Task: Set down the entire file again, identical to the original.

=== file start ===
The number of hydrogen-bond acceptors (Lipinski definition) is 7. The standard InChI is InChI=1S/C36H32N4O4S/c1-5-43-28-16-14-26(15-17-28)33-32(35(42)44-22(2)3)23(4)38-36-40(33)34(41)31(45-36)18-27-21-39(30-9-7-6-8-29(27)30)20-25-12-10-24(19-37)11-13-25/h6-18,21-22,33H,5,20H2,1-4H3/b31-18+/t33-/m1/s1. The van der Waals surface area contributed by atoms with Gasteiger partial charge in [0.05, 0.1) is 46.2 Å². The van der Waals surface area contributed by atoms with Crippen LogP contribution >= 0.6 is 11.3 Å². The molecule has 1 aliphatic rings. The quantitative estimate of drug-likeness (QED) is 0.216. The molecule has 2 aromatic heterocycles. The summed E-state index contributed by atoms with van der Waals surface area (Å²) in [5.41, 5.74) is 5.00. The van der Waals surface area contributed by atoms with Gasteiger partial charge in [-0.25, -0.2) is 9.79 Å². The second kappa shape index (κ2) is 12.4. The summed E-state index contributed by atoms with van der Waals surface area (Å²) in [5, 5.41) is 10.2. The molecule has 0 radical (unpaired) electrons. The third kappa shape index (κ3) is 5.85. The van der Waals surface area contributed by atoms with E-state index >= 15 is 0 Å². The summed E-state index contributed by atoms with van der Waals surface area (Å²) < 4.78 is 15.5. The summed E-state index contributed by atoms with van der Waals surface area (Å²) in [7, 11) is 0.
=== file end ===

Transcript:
The number of hydrogen-bond acceptors (Lipinski definition) is 7. The standard InChI is InChI=1S/C36H32N4O4S/c1-5-43-28-16-14-26(15-17-28)33-32(35(42)44-22(2)3)23(4)38-36-40(33)34(41)31(45-36)18-27-21-39(30-9-7-6-8-29(27)30)20-25-12-10-24(19-37)11-13-25/h6-18,21-22,33H,5,20H2,1-4H3/b31-18+/t33-/m1/s1. The van der Waals surface area contributed by atoms with Gasteiger partial charge in [0.05, 0.1) is 46.2 Å². The van der Waals surface area contributed by atoms with Crippen LogP contribution >= 0.6 is 11.3 Å². The molecule has 1 aliphatic rings. The quantitative estimate of drug-likeness (QED) is 0.216. The molecule has 2 aromatic heterocycles. The summed E-state index contributed by atoms with van der Waals surface area (Å²) in [5.41, 5.74) is 5.00. The van der Waals surface area contributed by atoms with Gasteiger partial charge in [-0.25, -0.2) is 9.79 Å². The second kappa shape index (κ2) is 12.4. The summed E-state index contributed by atoms with van der Waals surface area (Å²) in [5, 5.41) is 10.2. The molecule has 0 radical (unpaired) electrons. The third kappa shape index (κ3) is 5.85. The van der Waals surface area contributed by atoms with E-state index >= 15 is 0 Å². The summed E-state index contributed by atoms with van der Waals surface area (Å²) < 4.78 is 15.5. The summed E-state index contributed by atoms with van der Waals surface area (Å²) in [7, 11) is 0.